Monday of the Twenty-SixthWeek in Ordinary Time
Being small to be great
An argument arose among the disciples about which of them was the greatest. Jesus realized the intention of their hearts and took a child and placed it by his side and said to them, “Whoever receives this child in my name receives me, and whoever receives me receives the one who sent me. For the one who is least among all of you is the one who is the greatest.” Then John said in reply, “Master, we saw someone casting out demons in your name and we tried to prevent him because he does not follow in our company.” Jesus said to him, “Do not prevent him, for whoever is not against you is for you.” Lk 9,46-50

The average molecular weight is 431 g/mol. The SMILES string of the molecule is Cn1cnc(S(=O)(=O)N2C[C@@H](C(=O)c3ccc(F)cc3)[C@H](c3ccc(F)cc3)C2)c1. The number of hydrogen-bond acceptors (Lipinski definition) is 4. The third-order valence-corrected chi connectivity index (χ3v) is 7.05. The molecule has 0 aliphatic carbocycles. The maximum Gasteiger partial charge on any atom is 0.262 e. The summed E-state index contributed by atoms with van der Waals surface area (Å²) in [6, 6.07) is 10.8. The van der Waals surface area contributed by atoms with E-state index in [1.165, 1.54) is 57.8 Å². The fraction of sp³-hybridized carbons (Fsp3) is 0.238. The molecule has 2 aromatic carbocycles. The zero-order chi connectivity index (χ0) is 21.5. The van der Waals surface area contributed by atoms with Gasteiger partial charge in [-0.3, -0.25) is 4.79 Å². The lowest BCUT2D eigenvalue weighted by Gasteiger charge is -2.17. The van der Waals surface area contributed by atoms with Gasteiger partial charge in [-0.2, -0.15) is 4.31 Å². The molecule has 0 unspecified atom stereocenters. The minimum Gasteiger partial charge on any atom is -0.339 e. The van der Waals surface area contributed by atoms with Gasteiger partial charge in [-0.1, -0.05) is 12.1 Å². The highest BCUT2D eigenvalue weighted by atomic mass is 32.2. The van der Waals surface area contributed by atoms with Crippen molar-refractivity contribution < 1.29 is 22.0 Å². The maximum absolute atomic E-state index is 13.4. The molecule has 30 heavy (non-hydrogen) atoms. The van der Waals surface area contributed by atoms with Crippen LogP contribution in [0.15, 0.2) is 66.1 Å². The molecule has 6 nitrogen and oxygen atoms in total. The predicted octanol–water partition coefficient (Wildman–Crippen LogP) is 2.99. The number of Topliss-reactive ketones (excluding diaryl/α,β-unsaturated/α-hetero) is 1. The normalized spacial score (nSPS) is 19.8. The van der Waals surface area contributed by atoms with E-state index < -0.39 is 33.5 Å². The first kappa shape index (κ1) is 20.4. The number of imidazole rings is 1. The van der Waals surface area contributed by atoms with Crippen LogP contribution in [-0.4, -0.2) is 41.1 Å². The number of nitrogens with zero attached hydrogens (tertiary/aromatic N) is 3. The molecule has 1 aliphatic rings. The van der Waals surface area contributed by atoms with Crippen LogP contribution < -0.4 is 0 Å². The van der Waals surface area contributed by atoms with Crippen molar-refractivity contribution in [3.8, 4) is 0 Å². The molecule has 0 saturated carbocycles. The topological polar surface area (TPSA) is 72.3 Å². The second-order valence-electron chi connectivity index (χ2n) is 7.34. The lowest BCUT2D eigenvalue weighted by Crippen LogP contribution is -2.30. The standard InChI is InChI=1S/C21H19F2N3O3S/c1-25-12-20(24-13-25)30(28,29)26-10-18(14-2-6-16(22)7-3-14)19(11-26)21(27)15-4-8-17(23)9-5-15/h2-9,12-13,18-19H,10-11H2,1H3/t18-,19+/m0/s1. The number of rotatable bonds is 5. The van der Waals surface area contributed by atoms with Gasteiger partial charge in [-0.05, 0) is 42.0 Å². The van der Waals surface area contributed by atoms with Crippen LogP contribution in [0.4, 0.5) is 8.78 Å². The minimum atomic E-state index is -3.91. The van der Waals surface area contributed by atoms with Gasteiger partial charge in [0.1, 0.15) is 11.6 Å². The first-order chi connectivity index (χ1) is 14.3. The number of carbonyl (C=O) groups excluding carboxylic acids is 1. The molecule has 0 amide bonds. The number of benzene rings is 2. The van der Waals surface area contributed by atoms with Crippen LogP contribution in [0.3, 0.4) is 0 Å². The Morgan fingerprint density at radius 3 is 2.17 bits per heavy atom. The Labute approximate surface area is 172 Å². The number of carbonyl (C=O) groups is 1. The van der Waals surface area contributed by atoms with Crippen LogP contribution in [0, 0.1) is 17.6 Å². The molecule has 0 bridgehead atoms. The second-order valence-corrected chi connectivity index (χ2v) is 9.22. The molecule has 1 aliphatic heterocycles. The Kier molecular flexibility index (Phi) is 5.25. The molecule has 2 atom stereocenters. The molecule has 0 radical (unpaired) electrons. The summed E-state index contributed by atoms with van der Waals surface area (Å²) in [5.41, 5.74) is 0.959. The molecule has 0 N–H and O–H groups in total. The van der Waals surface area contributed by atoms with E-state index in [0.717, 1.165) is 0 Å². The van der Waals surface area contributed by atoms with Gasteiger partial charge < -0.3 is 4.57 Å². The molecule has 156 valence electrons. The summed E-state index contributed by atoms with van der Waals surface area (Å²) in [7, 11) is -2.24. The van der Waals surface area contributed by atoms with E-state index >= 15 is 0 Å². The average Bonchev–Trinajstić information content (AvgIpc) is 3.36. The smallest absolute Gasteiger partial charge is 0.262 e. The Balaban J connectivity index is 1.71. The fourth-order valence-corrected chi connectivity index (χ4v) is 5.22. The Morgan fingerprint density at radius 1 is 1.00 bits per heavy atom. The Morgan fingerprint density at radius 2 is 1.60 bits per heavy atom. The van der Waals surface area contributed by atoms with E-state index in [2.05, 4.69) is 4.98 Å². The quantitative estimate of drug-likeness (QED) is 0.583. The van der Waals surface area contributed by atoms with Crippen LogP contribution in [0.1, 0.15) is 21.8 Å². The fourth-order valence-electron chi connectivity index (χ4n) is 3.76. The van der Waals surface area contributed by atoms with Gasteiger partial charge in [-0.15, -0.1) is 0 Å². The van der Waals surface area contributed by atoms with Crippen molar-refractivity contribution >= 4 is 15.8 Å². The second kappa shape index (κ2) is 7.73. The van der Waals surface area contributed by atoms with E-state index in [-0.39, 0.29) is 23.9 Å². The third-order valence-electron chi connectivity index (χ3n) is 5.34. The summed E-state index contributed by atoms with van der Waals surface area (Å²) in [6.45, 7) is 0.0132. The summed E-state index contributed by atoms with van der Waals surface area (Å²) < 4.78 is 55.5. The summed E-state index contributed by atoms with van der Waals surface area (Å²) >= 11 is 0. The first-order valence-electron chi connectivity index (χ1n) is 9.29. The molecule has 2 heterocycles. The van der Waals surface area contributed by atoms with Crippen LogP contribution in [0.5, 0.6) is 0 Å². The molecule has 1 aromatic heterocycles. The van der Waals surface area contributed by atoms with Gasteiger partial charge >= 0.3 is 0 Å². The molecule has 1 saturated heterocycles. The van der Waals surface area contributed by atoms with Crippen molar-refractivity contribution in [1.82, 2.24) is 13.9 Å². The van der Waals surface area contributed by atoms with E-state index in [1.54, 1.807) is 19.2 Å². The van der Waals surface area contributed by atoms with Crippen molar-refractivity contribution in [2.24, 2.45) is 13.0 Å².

Jesus has just spoken to his disciples about his passion: “Pay attention to what I am telling you. The Son of Man is to be handed over to men” (Lk 9,44). They did not listen to what Jesus told them and they continued to think of their human projects, as if the fate of the Master would not concern them. The discussion which has taken them is also frequent in the Church, but it is not admitted not to be ashamed. Like the first disciples, each one cultivates within himself the desire to be the biggest and he contends to the others the primacy, thinking to be successful as a person before God. It is hard to realize that to be the first means to give up the prestige, the domain and the possession, all of which, when someone has reached a certain role, then it may be waived, but the difficulty is to give it up before. Because the smallness and the ridiculous of certain thoughts are soon perceived, it is not dared to be confessed, like the disciples in the today’s passage, who speak only to each other. It is difficult to accept that the real achievement passes through the humility, the service, the poverty and the desire not to emerge. Jesus knows all of this and now he does not miss the opportunity to pursue his educational role of Master. Then he takes a child, puts him aside and he says: “Whoever receives this child in my name receives me, and whoever receives me receives the one who sent me. For the one who is the least among all of you is the one who is the greatest”. What he says now is so true that it can be regarded as his testament, before delivering himself to the soldiers to die on the cross. Jesus, after having washed the feet of the apostles, says: “Do you realize what I have done for you? You call me ‘teacher’ and ‘master,’ and rightly so, for indeed I am. If I, therefore, the master and teacher, have washed your feet, you ought to wash one another’s feet” (Jn 13,12-14). It is an immense thing, easy to understand, but difficult to apply, so much so that Jesus adds: “If you understand this, blessed are you if you do it” (Jn 13,17). It is for this reason that the Church, to follow the footsteps of the Master, must always think of the weak, of the poor, of the defenceless and of the last one. In our summer parish of Castiglioncello this is done systematically, every day, and this is why we love it.